Dr. Salatich treated plaintiff from October 30, 1962, until May 21, 1963, and he examined him on three occasions thereafter, on September 14, 1964, on February 15, 1965, and on September 13, 1965. He concluded that plaintiff had sustained an "injury of the periarticular capsular ligamentous and muscular fascial structures of the neck," a "stretched-type left cervical nerve root injury," a possible disc injury, a cerebral concussion of short duration, a contusional injury of the right lower leg, and a "postraumatic emotional debility and instability." The doctor felt that these injuries resulted from the accident which occurred on November 9, 1961, and that they were of a permanent nature. He testified that plaintiff's symptoms relating to the neck were "approaching the chronic and static stage," that the severe headaches, neck pain and pain radiating down his arm were of such a nature that they would tend to "come and go," and that plaintiff would "have to live with that condition for the rest of his life."

The treatment administered by Dr. Salatich consisted of muscle relaxants, traction applied to the neck and the fitting and wearing of a cervical collar. Plaintiff had a traction apparatus installed in his bedroom, and he states that he used it to apply traction to his neck and that he wore the prescribed cervical collar intermittently while he was traveling in his car. While he was treating Evers, Dr. Salatich referred him to Dr. Jose L. Garcia-Oler, a neurological surgeon, for examination.

Dr. Garcia-Oller examined plaintiff on March 6, 1963, and concluded that he had sustained an acute cervical sprain and a neuralgia of the sub-occipital nerve. The doctor felt that the cervical sprain, consisting of a tearing of ligaments about the neck, was the cause of the pain which plaintiff experienced in his neck, shoulders and upper extremities. The neuralgia of the suboccipital nerve, he states, is an inflammation of a chronic type which develops as a result of a stretching of the nerves resulting "from such things as the impact of an accident," and that it accounts for Evers' symptoms of pain in the back of the neck and for his headaches centering behind the eye. In his opinion, the pain and discomfort which plaintiff now experiences resulted from the accident which occurred in November, 1961, and that his injuries are of a permanent nature. He testified:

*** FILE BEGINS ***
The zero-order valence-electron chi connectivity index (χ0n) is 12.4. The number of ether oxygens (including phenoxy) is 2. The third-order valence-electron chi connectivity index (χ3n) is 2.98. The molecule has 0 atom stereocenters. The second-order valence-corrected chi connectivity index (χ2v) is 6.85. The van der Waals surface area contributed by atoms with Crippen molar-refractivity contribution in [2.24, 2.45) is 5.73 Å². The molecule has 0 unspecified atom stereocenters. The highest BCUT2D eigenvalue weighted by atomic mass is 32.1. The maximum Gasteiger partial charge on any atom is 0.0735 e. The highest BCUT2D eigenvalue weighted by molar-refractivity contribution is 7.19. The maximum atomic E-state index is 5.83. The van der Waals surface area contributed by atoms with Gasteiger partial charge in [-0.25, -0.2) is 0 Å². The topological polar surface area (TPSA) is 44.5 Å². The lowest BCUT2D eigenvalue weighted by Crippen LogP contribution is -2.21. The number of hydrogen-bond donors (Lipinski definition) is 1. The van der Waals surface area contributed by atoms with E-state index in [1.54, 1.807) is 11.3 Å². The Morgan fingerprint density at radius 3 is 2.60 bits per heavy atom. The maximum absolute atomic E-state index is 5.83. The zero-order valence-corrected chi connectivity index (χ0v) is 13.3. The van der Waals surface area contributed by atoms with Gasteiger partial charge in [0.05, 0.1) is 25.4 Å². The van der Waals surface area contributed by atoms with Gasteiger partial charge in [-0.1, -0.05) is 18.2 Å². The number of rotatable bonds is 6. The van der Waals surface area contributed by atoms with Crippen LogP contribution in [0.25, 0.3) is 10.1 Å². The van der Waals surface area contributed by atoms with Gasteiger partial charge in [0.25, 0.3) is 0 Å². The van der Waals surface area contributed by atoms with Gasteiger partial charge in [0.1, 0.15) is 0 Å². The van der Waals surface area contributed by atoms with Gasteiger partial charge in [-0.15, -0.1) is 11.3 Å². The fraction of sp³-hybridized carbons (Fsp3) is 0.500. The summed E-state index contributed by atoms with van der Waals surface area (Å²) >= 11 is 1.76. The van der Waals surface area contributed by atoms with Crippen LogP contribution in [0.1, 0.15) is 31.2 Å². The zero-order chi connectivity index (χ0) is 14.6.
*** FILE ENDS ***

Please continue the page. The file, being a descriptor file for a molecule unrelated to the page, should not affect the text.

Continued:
"` * * * I believe he has a permanent disability from the accident in the nature of recurrent pain and neck stiffness which would incapacitate him on an average of once every ten days, as a guess. His attacks of pain behind the eye and head we classify as moderately severe once a week, at the time of my examination. I think it's fair to say that they would tend to recur on an average of one out of every ten days, so I feel there is a certain amount of permanent disability in Mr. Evers due to this accident that he described."

Dr. Jackson, who examined plaintiff on one occasion about twenty-one months after the accident occurred, was unable to find any objective neurological reason for his complaints. An x-ray examination made by him at the time of that examination revealed some narrowing of the space between the fifth and sixth cervical vertebra, but Dr. Jackson found that the narrowing was "minimal" and that alignment was good. He conceded that an automobile collision such as the one in which plaintiff was involved could cause a tearing of the ligaments in the neck, and that such an injury could produce the symptoms of which plaintiff complains. He felt, however, that if Evers had sustained that type of injury at the time of the collision he would have suffered severe pain and would have sought medical attention immediately after the accident occurred. He found no signs of torn ligaments or other neck injury, and he concluded that plaintiff did not have a disabling injury at the time of that examination.